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  • Published: 1 March 2022
  • ISBN: 9781593767037
  • Imprint: Catapult
  • Format: Paperback
  • Pages: 144
  • RRP: $29.99

Path of Totality

Poems



Exploring the sudden loss of her child, the hope that precedes this crisis, and the suffering that follows, this collection of poetry renders a shattering experience with candor and immediacy.

This collection is about the eviscerating loss of a child, the hope that precedes this crisis, and the suffering that follows. Spare, plain, sometimes startling in their snatches of humor, Pollari’s poems careen into the “tilted reality” of grief. This is poetry dredged from shock and rage, then dissected with pointillistic precision.

Many of the pieces are closer to prose: in plain, forceful, language that will capture readers outside the poetry audience, they uncover and name sentiments outside of what is expected in books about child loss and grief: for instance, the embarrassment Niina felt for letting herself feel hope and joy, for revealing that she desired to be a mother at all, and for having to inform the world that her desire would not be granted.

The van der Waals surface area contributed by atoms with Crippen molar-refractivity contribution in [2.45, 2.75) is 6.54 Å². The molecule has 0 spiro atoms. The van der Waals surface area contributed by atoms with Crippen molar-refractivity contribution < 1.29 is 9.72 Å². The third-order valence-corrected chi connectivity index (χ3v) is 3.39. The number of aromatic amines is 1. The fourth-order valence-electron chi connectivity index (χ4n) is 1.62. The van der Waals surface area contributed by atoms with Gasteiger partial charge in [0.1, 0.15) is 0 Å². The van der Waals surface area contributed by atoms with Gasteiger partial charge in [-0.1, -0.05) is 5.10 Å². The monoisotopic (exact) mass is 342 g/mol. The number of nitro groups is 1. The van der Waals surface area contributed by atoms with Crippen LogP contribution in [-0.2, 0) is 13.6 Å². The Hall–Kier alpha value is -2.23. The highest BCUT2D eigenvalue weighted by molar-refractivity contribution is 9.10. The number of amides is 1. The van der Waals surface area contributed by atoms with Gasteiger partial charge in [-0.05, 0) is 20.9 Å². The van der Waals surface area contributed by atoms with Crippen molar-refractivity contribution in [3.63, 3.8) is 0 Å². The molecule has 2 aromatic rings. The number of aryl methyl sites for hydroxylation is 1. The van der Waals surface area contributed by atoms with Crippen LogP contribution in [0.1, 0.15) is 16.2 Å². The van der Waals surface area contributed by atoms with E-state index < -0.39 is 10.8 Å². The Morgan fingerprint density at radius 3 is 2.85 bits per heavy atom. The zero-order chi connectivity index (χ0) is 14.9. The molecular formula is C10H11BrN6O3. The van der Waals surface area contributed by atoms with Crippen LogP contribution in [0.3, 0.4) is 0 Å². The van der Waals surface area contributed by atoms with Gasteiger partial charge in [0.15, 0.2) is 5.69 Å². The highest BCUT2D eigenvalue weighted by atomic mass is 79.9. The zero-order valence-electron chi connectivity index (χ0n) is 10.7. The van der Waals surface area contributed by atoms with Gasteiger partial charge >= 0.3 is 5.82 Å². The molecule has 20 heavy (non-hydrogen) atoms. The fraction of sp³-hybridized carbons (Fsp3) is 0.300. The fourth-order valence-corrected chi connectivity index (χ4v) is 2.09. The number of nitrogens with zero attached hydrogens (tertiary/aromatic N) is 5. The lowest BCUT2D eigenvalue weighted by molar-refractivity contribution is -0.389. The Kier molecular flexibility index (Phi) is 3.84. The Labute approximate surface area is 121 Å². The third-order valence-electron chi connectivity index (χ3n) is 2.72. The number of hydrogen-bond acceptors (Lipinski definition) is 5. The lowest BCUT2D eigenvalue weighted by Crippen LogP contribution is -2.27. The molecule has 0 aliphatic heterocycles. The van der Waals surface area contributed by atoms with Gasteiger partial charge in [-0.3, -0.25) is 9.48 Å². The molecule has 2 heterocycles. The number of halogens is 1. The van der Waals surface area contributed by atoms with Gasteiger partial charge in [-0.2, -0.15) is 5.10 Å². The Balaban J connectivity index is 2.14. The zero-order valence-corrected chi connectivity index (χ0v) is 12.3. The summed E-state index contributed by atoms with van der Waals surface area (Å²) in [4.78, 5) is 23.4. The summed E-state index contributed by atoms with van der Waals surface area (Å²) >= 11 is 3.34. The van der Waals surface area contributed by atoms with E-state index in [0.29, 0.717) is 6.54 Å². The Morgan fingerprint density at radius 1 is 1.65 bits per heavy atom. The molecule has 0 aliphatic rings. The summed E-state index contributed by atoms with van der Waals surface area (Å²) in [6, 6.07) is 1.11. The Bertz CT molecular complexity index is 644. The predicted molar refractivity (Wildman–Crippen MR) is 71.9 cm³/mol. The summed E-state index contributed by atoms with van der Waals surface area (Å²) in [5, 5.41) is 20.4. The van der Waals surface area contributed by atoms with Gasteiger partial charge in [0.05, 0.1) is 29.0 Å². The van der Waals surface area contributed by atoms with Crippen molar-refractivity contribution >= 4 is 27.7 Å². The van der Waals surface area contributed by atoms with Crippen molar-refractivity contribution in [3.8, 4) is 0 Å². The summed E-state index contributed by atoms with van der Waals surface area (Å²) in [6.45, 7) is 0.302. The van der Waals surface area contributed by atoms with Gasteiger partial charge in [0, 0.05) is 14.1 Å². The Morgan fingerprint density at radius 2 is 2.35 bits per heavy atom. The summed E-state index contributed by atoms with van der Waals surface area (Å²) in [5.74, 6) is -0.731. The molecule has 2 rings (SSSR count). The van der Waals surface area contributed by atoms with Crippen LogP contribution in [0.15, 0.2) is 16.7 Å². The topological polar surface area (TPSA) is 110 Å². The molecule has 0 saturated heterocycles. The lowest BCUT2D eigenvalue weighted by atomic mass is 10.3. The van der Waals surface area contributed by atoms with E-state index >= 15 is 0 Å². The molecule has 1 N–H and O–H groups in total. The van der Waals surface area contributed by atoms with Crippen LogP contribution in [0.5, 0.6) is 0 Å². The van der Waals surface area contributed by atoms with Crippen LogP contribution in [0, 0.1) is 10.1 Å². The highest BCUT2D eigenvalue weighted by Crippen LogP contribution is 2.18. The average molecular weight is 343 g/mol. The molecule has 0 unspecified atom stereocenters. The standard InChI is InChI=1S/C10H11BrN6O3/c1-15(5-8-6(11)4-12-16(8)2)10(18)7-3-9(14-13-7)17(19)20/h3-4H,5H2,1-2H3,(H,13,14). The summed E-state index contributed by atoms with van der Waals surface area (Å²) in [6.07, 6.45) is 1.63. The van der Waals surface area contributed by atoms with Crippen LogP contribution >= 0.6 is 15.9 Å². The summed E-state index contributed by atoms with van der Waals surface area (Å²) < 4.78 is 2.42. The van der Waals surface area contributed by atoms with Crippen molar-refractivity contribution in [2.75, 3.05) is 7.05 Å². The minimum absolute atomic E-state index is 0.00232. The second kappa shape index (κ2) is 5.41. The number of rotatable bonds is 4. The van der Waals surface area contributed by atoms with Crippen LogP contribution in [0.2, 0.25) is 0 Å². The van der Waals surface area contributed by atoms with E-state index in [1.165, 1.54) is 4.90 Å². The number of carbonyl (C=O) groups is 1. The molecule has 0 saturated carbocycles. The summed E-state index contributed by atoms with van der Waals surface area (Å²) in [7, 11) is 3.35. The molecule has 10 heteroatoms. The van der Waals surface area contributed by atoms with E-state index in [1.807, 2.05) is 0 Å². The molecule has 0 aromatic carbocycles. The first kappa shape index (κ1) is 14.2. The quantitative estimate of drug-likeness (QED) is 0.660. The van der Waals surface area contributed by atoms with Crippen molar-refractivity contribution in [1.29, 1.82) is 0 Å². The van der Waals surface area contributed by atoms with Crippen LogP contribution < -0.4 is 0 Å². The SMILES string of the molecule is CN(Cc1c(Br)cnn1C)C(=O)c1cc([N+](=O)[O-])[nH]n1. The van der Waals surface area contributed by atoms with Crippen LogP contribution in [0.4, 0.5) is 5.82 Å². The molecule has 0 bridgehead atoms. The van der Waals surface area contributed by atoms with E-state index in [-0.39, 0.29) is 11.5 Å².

A shattering experience rendered with candor and immediacy, Path of Totality is a book “for anyone who ever expected anything” about a rarely told experience of motherhood.

  • Published: 1 March 2022
  • ISBN: 9781593767037
  • Imprint: Catapult
  • Format: Paperback
  • Pages: 144
  • RRP: $29.99

Praise for Path of Totality

"These poems are blisteringly clear, devastated, and oracular, and they brim with the kindness that comes after terrible enlightenment." —Sarah Manguso, author of Very Cold People and 300 Arguments "You hold this book but this book also holds you . . . This book is alive, as painful as that might be to its brilliant writer. It’s not much comfort but not much can comfort—comfort is not in this universe. What suffuses this universe is all the universe holds despite what, and who, is lost. Am I speaking in code? Any reader of this book knows what I’m saying about it—to the reader nothing, not even utter emptiness, is alien. And emptiness is never utter, though it can be uttered and that sound resembles a splash of stars, a milky wash of stark existence, consciousness, connectedness almost unbearably relentless, almost unbearably beautiful." —Brenda Shaughnessy, author of The Octopus Museum

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